Baltimore oriole song. In fact, a fragment of THE Baltimore oriole song that's haunted Redwing Bay for the past three years.
I don't know if it's the same bird, a son, reproductive partner, or a neighbor. All I know is that it is the dominant SONG of this place. In fact, for the last three years two different birds have consistently sung it.
But it has not always been this way. When I started listening a few years ago this was the song you'd hear at Redwing Bay. And hear the next year, and the next year. Until it died out. Or was defeated. I was able to capture this song battle victory one year.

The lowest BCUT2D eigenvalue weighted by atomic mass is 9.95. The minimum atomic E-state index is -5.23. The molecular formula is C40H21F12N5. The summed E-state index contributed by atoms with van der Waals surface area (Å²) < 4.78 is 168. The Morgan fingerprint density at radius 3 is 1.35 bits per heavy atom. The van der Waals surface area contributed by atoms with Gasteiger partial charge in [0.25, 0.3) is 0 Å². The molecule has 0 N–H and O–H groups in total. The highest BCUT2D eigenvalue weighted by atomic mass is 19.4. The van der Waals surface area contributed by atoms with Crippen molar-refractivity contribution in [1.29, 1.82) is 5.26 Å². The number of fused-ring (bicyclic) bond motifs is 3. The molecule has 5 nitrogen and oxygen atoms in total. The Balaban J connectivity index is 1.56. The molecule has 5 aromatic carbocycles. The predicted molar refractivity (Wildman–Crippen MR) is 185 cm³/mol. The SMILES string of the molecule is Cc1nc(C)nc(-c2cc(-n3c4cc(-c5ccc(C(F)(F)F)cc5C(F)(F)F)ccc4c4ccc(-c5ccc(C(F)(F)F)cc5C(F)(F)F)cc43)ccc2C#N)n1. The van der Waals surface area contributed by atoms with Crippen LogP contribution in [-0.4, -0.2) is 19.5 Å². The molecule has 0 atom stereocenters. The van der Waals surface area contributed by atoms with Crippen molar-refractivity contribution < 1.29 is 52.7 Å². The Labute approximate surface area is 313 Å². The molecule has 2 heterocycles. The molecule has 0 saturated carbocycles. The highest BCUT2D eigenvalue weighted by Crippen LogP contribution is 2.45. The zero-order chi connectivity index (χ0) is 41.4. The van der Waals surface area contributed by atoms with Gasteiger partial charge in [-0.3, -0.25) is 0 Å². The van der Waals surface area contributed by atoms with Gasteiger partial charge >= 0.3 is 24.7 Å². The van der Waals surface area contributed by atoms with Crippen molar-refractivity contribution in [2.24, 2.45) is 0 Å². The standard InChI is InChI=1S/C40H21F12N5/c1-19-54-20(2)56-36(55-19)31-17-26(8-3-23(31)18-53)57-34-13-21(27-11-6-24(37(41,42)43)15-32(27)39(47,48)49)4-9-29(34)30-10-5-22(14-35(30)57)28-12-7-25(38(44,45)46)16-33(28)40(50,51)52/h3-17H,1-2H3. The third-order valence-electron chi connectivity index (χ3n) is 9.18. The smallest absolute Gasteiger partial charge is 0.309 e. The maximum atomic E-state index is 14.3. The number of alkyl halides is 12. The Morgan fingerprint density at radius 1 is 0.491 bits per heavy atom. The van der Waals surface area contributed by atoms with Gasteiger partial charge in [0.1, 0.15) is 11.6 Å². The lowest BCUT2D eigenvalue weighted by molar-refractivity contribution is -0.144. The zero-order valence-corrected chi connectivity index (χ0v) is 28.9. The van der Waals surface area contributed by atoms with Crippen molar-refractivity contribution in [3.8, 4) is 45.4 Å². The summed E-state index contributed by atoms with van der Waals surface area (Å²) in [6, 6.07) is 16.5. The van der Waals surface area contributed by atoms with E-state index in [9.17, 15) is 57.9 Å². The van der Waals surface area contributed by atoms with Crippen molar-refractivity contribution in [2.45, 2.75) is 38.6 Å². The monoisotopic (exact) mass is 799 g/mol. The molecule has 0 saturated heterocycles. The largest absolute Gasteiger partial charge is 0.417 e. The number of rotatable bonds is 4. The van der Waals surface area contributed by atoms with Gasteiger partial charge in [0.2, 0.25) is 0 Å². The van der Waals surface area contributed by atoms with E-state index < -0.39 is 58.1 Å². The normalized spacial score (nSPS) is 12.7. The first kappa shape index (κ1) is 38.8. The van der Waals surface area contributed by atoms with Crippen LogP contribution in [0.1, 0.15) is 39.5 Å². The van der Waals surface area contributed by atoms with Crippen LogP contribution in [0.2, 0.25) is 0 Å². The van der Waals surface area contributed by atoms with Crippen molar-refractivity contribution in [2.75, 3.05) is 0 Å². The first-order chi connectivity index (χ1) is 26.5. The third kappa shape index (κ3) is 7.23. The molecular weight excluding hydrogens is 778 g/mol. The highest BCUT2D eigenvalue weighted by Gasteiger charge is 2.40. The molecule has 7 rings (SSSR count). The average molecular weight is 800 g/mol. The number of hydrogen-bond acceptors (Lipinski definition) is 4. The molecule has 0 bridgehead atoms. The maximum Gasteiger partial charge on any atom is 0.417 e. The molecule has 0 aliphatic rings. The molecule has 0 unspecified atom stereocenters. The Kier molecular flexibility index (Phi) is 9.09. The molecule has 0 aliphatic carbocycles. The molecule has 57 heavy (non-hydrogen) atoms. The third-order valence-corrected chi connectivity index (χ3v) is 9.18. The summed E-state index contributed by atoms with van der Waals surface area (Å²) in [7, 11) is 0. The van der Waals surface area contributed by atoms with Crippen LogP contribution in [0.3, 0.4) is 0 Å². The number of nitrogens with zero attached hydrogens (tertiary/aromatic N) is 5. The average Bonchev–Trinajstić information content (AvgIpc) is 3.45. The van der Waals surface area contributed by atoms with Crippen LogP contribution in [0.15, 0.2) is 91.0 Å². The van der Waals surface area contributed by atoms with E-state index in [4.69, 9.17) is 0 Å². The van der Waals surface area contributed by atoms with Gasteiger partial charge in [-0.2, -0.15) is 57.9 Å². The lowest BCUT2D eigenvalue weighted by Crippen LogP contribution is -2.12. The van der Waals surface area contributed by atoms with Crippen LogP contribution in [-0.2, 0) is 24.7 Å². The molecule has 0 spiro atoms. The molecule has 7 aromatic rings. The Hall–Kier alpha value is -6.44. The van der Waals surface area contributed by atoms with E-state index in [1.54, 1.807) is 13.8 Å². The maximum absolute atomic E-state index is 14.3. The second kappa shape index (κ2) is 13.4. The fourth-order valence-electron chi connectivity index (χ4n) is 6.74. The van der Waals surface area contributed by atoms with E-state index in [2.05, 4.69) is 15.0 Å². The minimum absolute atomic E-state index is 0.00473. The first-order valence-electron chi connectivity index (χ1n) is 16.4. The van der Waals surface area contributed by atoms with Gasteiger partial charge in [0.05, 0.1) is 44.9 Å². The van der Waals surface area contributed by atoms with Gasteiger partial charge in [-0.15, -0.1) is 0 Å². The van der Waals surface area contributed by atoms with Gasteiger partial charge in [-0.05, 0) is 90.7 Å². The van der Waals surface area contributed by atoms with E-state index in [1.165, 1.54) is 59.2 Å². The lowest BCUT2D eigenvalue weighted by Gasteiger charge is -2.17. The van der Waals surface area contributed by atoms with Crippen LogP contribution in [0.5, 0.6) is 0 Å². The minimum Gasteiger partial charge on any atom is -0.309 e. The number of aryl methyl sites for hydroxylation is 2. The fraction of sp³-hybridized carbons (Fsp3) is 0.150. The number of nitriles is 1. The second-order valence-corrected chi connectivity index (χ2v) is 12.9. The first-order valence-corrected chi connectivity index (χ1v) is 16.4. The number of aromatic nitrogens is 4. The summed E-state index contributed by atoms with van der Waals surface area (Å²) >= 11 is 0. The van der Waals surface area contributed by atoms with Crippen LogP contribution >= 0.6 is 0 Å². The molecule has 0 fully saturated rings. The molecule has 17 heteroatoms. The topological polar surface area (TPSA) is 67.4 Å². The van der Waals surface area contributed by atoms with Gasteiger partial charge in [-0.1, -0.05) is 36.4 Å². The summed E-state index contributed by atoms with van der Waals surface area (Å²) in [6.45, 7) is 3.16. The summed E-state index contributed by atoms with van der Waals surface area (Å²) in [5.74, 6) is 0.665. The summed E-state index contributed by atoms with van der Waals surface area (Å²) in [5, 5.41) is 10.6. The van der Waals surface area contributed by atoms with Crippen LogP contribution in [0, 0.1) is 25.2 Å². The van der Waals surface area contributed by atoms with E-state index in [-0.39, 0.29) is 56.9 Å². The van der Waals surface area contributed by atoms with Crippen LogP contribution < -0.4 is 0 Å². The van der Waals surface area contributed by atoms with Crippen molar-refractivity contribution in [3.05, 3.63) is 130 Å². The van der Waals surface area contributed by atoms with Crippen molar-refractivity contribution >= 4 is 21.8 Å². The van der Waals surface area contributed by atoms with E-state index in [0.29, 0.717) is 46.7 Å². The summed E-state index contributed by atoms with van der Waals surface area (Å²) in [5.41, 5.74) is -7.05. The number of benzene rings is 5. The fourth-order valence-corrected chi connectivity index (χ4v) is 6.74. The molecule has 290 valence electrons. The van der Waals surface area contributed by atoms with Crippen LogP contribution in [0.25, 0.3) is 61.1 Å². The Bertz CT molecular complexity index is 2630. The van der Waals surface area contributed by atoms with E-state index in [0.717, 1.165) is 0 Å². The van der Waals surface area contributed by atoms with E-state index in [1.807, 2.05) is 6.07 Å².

But I wasn't around when the song finally lost, displaced by our new one.
I use the theory term, "intertextual," seriously. While songs flow from individual birds, they are learned and shared in communities. And they become connected to places. So much so that each place where Baltimore orioles breed has its own distinct oriole song, or perhaps more accurately a collection of motivic fragments, like the one at the beginning of this post.
I sometimes imagine a world where people are so in tune with the birdscape that they identify themselves and the place they live with oriole song, whistling "their song" to other humans as a badge of community.